First Editions: a treasure trove of books hidden in Ballsbridge.

First Editions is a lovely little bookstore tucked into the quiet Pembroke Lane, the mews lane that connects Waterloo to Wellington Road,  although sitting nearer the corner with Waterloo.


Many years ago, this premises was “the Wee Stores” a grocer selling milk and newspapers, tea, tobacco and coal.

As recounted by historian and writer Hugh Oram, two local residents, literary greats Brendan Behan and Patrick Kavanagh used to meet here. That was until a bitter falling out saw both men change their shopping times to avoid each other!

The Wee Stores lasted right up to the 1980s. Since its demise the premises has variously been empty, then a Sheridan’s cheese monger (with fantastic soup, and coffee I still miss) and even a small handmade jewelry business that unfortunately didn’t last long. First Editions then opened a couple of years ago.



The proprietor is Allan Gregory. Despite a lifelong love affair with great writing, Allan was a chartered engineer, until he followed his real passion in middle age and undertook a Masters in Literature, complete with his thesis on the late Irish poet Michael Hartnett.   These days Allan also serves as president of the Irish Byron Society. His store is almost entirely stocked with his own library, scrumptious hardback copies of literary classics collected over a lifetime.


As you’d expect therefore it’s especially strong on poetry and literature (both Irish and international) and on Irish interest books, including biography, essay and short stories, history and local history.



To the uninitiated, some titles may seem pricy until you recall that, as the name suggests, most are first editions, hardbacks, and some even signed by the authors into the bargain. In reality Allan often sells at 20% under the guidelines for collectible volumes.   Some are valuable, many are lovely.


The shop lies on my route between home and work. I have to be careful when passing, a ceaseless battle trying to resist the magnetic pull of beautiful books. Once I enter and start looking and handling, I’m basically lost. Each one seems to whisper out, “Buy me!”      Accordingly I don’t go in nearly as much as I’d like, and have to avert my gaze!  It doesn’t always work.   Even a cursory glance looking around me here at home reveals an illustrated Irish History edited by Seamus Mac Annaidh; The Wild Geese: Irish soldiers in Exile by Maurice Hennessy; Ireland, by Conor Cruise O’Brien; Irish Voices -1916-1966, a superb account of those fifty years by Peter Somerville- Large; and a History of Dun Laoghaire Harbor, by the great maritime expert John De Courcy Ireland.  All are from First Editions.  And there are more.

I think my best purchase in Allan shop to date however was a copy of William Beckford’s Vathek, bought as a Valentine’s gift.



This book is an amusing little pseudo-Orientalist fantasy, written in early 19th century, when such works were popular and highly fashionable.  It concerns a spoilt, bad-tempered little Prince of unnaccountable power and unimaginable wealth.  Amusingly, and ironically, the author was William Beckford, a scholar and collector also possessed of quite extraordinary personal wealth.  He was privately schooled in Switzerland and later lived in a castle tower surrounded by high walled gardens, amidst his Raphael paintings and rare oriental book collection.   Indeed he himself sounds like the subject of literary fiction.  Some effortlessly erudite satire, possibly by himself, or the likes of Max Beerbohm.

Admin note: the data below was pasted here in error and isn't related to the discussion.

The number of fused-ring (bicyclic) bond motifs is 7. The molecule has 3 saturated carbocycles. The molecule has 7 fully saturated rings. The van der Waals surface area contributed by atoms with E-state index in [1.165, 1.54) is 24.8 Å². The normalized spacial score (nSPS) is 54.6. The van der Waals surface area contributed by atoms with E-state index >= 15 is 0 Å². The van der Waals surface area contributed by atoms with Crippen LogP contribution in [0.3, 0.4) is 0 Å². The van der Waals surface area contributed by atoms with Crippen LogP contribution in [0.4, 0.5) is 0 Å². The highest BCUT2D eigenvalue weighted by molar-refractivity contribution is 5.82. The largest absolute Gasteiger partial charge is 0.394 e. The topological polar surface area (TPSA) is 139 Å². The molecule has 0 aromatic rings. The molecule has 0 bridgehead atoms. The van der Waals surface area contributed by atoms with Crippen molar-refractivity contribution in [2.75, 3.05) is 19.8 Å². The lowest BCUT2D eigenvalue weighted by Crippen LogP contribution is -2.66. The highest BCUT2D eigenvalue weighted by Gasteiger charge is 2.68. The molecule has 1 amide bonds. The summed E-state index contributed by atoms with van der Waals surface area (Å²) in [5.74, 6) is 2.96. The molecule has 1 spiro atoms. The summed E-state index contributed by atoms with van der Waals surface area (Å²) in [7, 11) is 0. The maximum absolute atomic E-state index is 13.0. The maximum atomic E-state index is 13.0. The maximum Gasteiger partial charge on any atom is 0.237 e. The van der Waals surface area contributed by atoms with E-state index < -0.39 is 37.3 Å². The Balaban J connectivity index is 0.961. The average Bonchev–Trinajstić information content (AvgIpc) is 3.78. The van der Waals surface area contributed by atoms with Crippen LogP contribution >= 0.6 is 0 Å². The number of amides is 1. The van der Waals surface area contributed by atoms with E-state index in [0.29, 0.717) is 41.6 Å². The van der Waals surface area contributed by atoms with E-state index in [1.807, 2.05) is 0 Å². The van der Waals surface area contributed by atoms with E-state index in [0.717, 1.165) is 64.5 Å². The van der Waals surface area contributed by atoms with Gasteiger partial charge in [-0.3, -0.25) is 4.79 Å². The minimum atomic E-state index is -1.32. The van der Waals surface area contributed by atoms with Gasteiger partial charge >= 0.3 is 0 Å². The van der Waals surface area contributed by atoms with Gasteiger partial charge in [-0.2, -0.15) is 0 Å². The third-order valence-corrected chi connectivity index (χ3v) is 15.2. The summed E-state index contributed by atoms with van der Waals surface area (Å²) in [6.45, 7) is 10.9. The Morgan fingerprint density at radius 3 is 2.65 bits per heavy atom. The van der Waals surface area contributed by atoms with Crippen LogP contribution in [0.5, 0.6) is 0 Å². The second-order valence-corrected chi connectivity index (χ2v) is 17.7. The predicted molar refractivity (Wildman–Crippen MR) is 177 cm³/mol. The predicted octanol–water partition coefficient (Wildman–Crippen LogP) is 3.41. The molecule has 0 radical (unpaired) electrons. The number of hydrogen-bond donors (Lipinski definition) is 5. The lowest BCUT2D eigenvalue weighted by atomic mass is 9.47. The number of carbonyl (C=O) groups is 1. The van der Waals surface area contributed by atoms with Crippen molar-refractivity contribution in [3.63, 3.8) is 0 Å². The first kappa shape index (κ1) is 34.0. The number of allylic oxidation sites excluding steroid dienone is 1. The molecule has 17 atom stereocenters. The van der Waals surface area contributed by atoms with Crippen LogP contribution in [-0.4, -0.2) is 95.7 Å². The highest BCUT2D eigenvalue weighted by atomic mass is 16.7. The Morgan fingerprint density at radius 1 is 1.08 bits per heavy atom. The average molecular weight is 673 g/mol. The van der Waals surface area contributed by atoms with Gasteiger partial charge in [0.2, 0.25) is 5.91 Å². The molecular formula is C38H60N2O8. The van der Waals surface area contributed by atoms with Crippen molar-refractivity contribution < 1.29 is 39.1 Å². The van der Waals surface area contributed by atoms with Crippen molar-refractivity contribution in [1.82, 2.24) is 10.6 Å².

The book is very funny, but perhaps the best thing about it is these magical little woodcuts, by Charles W Stewart.



The point is, you never know what delight or treasure you will stumble across at First Editions.  If this Christmas, or some future birthday, you’re looking for the perfect gift for the book lover in your life, you could do worse than make for this, one of Dublin’s most discreet and charming shops.  Incidentally, Hugh Oram’s Little Book of Ballsbridge is also available here, in hardback, a fascinating book, full of local detail, characters and history, at an extremely reasonable €10.


The shop, at 7, Pembroke Lane, very near the corner with Waterloo Road, opens Wednesday to Saturday each week.


Thank you for reading.  Feel free to share, (if you use a picture please acknowledge /credit and provide link back to this site).   Thank you.  If you’ve enjoyed the article, please leave a comment too, I always love hearing from readers.



12 thoughts on “First Editions: a treasure trove of books hidden in Ballsbridge.

  1. Thanks Arran,
    I am old enough to remember the second hand bookshops on the quays, Webbs, The Dublin Bookshop, and of course Fred Hanna. There was one at Merchants arch and one just off Capel Street. When the Dublin Bookshop closed down in the 1970s they virtually gave away beautifully bound copies of 18th and 19th century English poets. These would have been given as prizes to exceptional students and head Girls/Boys in the early years of the century. 70 years later the people had passed on and the relations were ,”cashing in”, Byron, Shelly, Keats, Tennyson and Coleridge, amongst others arrived back to my bedsit. Now, 40 years later, thanks to Google, I can see how those early prize winners turned out . Many it would seem just married and died in suburbia.

    Liked by 1 person

    1. my pleasure Michael, and thanks for commenting. Yes it’s true about the internet. Putting all the census and other info online makes us all detectives these days. I enjoyed your reminiscences of those old bookshops. It’s also quite true about those lovely little, bound volumes of poetry, they were everywhere once upon a time. Often with marbled paper and so on. You were quite right to snap them up!
      Thanks for commenting. -Arran.


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